Under-reported Contributions: Checking for an Outdated CBA

Posting by James Capers & Ron Chandler, CPA

Over our many years of conducting payroll audits, we have found that some discrepancies are the direct result of outdated collective bargaining agreements (CBAs). In these cases, employers are reporting contributions based on the language of a CBA from five, ten and sometimes fifteen to twenty years ago.

Payroll reporting discrepancies may have nothing to do with the frequency of contract negotiations, but rather the tenure of certain employees involved in the reporting process for the employers.

Case Study
We conducted a payroll audit of an employer with an employee who had been in the payroll department for over twenty years. The individual meticulously followed the instruction from his predecessor on how to report contributions to the Trusts. However, minor nuances and subtle changes made to the language of the CBA for reporting contributions went undetected. The Owner/President of the company failed to pass on the new information to the payroll person regarding the basis of reporting contributions.

The CBA previously required that contributions were made on straight–time hours compensated. The new CBA required contributions on all hours compensated. As a result, contributions were now required on overtime hours. This minor change in the language resulted in over $24,000 of under-reported contributions to the Trusts for a one year audit period.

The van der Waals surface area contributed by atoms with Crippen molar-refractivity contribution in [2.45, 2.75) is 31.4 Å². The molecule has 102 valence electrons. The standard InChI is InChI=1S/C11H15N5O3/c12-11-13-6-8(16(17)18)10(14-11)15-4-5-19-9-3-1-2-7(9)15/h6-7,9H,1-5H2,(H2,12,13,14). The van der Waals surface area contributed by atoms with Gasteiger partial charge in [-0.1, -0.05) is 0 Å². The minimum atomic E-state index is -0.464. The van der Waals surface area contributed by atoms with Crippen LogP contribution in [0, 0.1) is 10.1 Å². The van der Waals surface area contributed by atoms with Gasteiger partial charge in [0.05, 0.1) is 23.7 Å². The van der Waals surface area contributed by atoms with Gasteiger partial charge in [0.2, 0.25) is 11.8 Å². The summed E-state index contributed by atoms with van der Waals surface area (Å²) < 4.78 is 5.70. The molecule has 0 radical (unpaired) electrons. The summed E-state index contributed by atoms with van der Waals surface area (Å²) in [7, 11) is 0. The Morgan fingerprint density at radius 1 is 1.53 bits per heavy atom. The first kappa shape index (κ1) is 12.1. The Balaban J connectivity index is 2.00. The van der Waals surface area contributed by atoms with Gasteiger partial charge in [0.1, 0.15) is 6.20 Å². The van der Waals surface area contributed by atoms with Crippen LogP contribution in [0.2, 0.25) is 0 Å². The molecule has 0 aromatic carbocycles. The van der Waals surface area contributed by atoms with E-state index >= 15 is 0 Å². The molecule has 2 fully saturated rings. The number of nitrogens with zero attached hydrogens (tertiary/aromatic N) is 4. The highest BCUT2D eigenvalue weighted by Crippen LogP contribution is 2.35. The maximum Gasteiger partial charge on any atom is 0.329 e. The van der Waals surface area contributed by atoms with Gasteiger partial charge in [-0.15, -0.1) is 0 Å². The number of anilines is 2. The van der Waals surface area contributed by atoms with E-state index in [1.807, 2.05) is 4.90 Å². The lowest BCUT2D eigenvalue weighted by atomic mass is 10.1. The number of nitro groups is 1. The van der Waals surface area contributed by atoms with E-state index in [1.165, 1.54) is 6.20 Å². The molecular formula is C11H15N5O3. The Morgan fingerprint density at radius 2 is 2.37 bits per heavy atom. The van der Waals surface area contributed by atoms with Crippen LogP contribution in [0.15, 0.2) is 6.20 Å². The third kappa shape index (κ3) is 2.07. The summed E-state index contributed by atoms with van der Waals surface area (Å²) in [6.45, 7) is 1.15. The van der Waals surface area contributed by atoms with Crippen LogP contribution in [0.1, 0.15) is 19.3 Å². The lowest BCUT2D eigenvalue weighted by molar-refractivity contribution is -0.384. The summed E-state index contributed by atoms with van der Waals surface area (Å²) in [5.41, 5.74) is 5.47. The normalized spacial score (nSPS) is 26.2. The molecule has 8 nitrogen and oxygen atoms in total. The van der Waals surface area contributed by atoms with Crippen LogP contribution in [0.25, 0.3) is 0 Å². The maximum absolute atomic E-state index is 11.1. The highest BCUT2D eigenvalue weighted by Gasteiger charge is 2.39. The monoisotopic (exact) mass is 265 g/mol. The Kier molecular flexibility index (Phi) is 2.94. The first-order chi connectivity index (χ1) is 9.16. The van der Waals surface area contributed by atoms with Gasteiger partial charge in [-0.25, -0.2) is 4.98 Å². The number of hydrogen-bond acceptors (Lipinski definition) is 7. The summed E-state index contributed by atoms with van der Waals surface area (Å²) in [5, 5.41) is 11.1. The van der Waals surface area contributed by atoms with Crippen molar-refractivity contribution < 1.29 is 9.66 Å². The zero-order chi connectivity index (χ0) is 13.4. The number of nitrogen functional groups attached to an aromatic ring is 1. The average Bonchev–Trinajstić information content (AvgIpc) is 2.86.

Once the findings were presented to the Trustees, our office was instructed to expand our audit period to test an additional four years.

Ensuring Up-to-Date Payroll Reporting
In light of this discovery, our office has begun to ask employers the following questions during our initial field visit:

  1. How long has the person preparing the remittance reports been in his/her current position
  2. How often is your CBA negotiated?
  3. How does your office implement the changes in the CBA once contract negotiations are completed?

We could raise a variety of questions regarding the protocol of how changes in the CBA are handled, but these few questions allow the auditor to detect if any potential problem exists for this issue and structure the audit accordingly.

For your next payroll audit, ensure that the employer’s payroll department is aware of the most up-to-date contribution requirements of the CBA. As the case study above illustrates, discrepancies can lead to significant findings in your audit.

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